The focus on Canadian films in July continues, with this guest review of Bon Cop Bad Cop by freelance writer and film-lover, Jordi Kerr. Thank you very much Jordi for your excellent contribution! Check out Jordi’s review of Canadian action-comedy film Bon Cop Bad Cop (Good Cop Bad Cop) after the jump.
Bon Cop Bad Cop (Canuel, 2006) is the ultimate buddy-cop movie for lovers of sophisticated humour and Canadian culture. When a body is discovered on top of the sign dividing Ontario and Québec, detectives Martin Ward and David Bouchard are forced into a partnership that neither wants. Ward (Colm Feore) is from Toronto, Ontario. Native language: English. Style: by the book. Bouchard (Patrick Huard) is from Montréal, Québec. Native language: French (yes, subtitles). Style: whatever it takes.
Bon Cop Bad Cop is enjoyable as a comedy of errors and opposites, but what makes it great is that its humour transcends many levels. More than good cop, bad cop; straight-laced vs. reckless, it is English vs. French, Ontario vs. Québec. The script is teeming with bilingual jokes, from a simple, “I just insulted you to your face in a language you don’t understand”, to an illustrative lesson in the versatility of the Québec French swear word “tabarnak”.
You don’t have to be a lover of Canadian culture to appreciate the film. The central mystery is the hunt for a psychopathic murderer, nicknamed the “tattoo killer”. As the body count rises the only clear lead Ward and Bouchard have is that every victim is connected to the sport of ice hockey. Bon Cop Bad Cop is written in such way that even someone completely ignorant about sport (such as myself) can follow the plot as it twists and turns. There are always enough clues to keep you intrigued and anxious, and enough mystery to keep you guessing.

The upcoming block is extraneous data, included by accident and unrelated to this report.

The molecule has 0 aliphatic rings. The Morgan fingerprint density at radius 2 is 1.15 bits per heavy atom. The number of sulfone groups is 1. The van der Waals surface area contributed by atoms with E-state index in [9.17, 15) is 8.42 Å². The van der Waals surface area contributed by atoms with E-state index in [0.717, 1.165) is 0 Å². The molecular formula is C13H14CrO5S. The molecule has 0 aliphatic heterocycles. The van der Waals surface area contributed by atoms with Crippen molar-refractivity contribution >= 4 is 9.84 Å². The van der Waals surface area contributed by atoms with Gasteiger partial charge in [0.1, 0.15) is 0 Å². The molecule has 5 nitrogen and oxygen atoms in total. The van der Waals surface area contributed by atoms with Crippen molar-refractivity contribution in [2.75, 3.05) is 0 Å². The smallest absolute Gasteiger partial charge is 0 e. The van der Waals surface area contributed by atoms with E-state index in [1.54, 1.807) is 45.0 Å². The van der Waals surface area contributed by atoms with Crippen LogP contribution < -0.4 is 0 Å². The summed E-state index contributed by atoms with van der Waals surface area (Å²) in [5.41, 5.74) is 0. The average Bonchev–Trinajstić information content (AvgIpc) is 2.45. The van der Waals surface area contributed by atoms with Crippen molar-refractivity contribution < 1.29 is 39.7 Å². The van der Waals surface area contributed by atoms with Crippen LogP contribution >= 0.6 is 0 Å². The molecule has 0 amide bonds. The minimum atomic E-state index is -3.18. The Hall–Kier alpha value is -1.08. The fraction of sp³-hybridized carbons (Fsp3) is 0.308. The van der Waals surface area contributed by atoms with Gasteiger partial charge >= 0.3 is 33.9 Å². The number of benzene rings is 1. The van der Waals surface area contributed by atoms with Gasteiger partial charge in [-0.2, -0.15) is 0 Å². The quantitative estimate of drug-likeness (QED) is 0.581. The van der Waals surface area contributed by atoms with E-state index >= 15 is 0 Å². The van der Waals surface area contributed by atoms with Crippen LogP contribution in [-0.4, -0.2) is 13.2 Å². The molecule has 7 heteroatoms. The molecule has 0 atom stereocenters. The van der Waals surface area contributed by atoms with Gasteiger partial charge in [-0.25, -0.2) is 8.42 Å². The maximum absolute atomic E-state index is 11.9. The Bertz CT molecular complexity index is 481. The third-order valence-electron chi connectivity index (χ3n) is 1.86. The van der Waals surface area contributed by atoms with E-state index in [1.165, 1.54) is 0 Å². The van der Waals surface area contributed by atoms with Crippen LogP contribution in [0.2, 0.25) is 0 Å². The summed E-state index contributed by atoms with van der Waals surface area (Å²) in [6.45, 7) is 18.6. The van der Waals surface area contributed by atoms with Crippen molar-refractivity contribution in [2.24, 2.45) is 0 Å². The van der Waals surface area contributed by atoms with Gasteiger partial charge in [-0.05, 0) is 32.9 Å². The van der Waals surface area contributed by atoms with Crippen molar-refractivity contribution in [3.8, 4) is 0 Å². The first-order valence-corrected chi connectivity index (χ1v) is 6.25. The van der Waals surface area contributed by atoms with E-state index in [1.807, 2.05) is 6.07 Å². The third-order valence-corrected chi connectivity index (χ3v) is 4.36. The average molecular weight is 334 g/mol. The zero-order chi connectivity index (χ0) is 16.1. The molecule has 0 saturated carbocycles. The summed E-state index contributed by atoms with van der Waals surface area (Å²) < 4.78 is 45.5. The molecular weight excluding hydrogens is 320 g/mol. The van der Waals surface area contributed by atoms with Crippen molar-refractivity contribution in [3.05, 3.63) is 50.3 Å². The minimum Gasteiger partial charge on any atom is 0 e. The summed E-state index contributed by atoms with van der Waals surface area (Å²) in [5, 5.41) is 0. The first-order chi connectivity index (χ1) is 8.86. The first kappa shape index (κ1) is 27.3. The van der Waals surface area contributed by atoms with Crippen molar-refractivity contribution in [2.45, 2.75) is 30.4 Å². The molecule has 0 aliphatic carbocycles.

While it is easy to idolise Bouchard for his devil-may-care attitude, and scorn Ward for his slavish devotion to the rules, both characters are given extra dimension by their family connections. Ward is as empathic as he is pitiable in his attempts to connect with his teenage son, while Bouchard is far from bad-ass when cheering on his daughter at her ballet recital. Both Feore and Huard bring elegance and heart to their very different portrayals of modern masculinity. Lucie Laurier also has a small but stellar role as Bouchard’s ex-wife, Suzie. The emotion tied into their complicated relationship transcends any language.
Bon Cop Bad Cop goes to a lot of effort to make itself unique, but never forgets its genre. If you want muscle cars, fights, chases, and explosions, Bon Cop Bad Cop delivers them with frenetic cinematography, a pumping soundtrack, and a sharp side of wit.
If you’re not a fan of Canadian cinema before seeing Bon Cop Bad Cop, you will be afterwards.
By Jordi Kerr.
Thanks again Jordi! Please be sure to check out Jordi’s website.